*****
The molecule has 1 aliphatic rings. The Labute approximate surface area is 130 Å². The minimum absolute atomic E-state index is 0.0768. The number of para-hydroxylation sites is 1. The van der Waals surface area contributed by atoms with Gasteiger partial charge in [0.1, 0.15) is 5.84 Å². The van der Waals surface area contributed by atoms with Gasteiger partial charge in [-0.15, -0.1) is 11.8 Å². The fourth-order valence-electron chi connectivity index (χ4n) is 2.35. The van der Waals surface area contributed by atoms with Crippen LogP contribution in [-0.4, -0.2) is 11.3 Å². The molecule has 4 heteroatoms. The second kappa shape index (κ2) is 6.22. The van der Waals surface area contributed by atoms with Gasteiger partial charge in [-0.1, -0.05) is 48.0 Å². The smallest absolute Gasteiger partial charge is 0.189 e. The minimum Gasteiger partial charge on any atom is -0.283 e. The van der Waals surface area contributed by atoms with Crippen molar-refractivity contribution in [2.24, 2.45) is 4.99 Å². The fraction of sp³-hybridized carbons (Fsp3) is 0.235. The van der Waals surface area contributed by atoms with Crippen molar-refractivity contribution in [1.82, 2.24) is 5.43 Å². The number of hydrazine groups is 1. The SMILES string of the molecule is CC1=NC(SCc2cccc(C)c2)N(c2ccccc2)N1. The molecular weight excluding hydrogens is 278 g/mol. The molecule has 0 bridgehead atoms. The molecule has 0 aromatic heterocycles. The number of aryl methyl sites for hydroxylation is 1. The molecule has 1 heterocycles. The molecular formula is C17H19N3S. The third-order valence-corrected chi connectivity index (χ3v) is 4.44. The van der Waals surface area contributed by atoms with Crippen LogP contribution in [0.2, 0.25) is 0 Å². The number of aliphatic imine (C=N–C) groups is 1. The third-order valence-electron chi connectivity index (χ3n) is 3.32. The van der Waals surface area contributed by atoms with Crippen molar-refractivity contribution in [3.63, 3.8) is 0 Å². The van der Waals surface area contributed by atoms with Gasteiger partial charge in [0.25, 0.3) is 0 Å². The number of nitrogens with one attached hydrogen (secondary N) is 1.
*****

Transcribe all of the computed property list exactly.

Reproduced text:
The molecule has 1 aliphatic rings. The Labute approximate surface area is 130 Å². The minimum absolute atomic E-state index is 0.0768. The number of para-hydroxylation sites is 1. The van der Waals surface area contributed by atoms with Gasteiger partial charge in [0.1, 0.15) is 5.84 Å². The van der Waals surface area contributed by atoms with Gasteiger partial charge in [-0.15, -0.1) is 11.8 Å². The fourth-order valence-electron chi connectivity index (χ4n) is 2.35. The van der Waals surface area contributed by atoms with Crippen LogP contribution in [-0.4, -0.2) is 11.3 Å². The molecule has 4 heteroatoms. The second kappa shape index (κ2) is 6.22. The van der Waals surface area contributed by atoms with Gasteiger partial charge in [-0.1, -0.05) is 48.0 Å². The smallest absolute Gasteiger partial charge is 0.189 e. The minimum Gasteiger partial charge on any atom is -0.283 e. The van der Waals surface area contributed by atoms with Crippen molar-refractivity contribution in [2.24, 2.45) is 4.99 Å². The fraction of sp³-hybridized carbons (Fsp3) is 0.235. The van der Waals surface area contributed by atoms with Crippen molar-refractivity contribution in [1.82, 2.24) is 5.43 Å². The number of hydrazine groups is 1. The SMILES string of the molecule is CC1=NC(SCc2cccc(C)c2)N(c2ccccc2)N1. The molecular weight excluding hydrogens is 278 g/mol. The molecule has 0 bridgehead atoms. The molecule has 0 aromatic heterocycles. The number of aryl methyl sites for hydroxylation is 1. The molecule has 1 heterocycles. The molecular formula is C17H19N3S. The third-order valence-corrected chi connectivity index (χ3v) is 4.44. The van der Waals surface area contributed by atoms with Crippen LogP contribution in [0.2, 0.25) is 0 Å². The number of aliphatic imine (C=N–C) groups is 1. The third-order valence-electron chi connectivity index (χ3n) is 3.32. The van der Waals surface area contributed by atoms with Crippen molar-refractivity contribution in [3.63, 3.8) is 0 Å². The van der Waals surface area contributed by atoms with Gasteiger partial charge in [0.25, 0.3) is 0 Å². The number of nitrogens with one attached hydrogen (secondary N) is 1.